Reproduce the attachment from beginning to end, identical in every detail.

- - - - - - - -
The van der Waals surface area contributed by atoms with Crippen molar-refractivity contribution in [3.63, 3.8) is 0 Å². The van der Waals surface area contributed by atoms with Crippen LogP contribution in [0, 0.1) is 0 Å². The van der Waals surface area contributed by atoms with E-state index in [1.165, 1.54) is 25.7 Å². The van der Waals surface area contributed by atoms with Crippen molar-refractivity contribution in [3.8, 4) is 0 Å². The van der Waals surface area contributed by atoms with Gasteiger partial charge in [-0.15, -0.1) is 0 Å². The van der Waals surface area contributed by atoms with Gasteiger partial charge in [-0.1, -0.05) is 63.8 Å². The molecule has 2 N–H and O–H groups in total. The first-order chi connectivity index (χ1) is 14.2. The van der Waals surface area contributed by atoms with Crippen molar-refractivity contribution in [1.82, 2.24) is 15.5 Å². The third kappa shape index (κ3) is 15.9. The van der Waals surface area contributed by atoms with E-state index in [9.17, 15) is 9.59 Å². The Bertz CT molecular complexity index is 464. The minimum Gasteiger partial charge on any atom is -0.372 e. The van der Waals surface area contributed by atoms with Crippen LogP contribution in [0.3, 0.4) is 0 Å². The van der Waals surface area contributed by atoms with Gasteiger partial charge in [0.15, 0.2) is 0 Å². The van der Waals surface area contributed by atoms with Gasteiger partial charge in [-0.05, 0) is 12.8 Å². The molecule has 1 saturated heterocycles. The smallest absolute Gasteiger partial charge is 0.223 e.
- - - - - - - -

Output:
The van der Waals surface area contributed by atoms with Crippen molar-refractivity contribution in [3.63, 3.8) is 0 Å². The van der Waals surface area contributed by atoms with Crippen LogP contribution in [0, 0.1) is 0 Å². The van der Waals surface area contributed by atoms with E-state index in [1.165, 1.54) is 25.7 Å². The van der Waals surface area contributed by atoms with Crippen molar-refractivity contribution in [3.8, 4) is 0 Å². The van der Waals surface area contributed by atoms with Gasteiger partial charge in [-0.15, -0.1) is 0 Å². The van der Waals surface area contributed by atoms with Gasteiger partial charge in [-0.1, -0.05) is 63.8 Å². The molecule has 2 N–H and O–H groups in total. The first-order chi connectivity index (χ1) is 14.2. The van der Waals surface area contributed by atoms with Crippen molar-refractivity contribution in [1.82, 2.24) is 15.5 Å². The third kappa shape index (κ3) is 15.9. The van der Waals surface area contributed by atoms with E-state index in [9.17, 15) is 9.59 Å². The Bertz CT molecular complexity index is 464. The minimum Gasteiger partial charge on any atom is -0.372 e. The van der Waals surface area contributed by atoms with Crippen LogP contribution in [0.3, 0.4) is 0 Å². The van der Waals surface area contributed by atoms with Gasteiger partial charge in [0.15, 0.2) is 0 Å². The van der Waals surface area contributed by atoms with Gasteiger partial charge in [-0.05, 0) is 12.8 Å². The molecule has 1 saturated heterocycles. The smallest absolute Gasteiger partial charge is 0.223 e.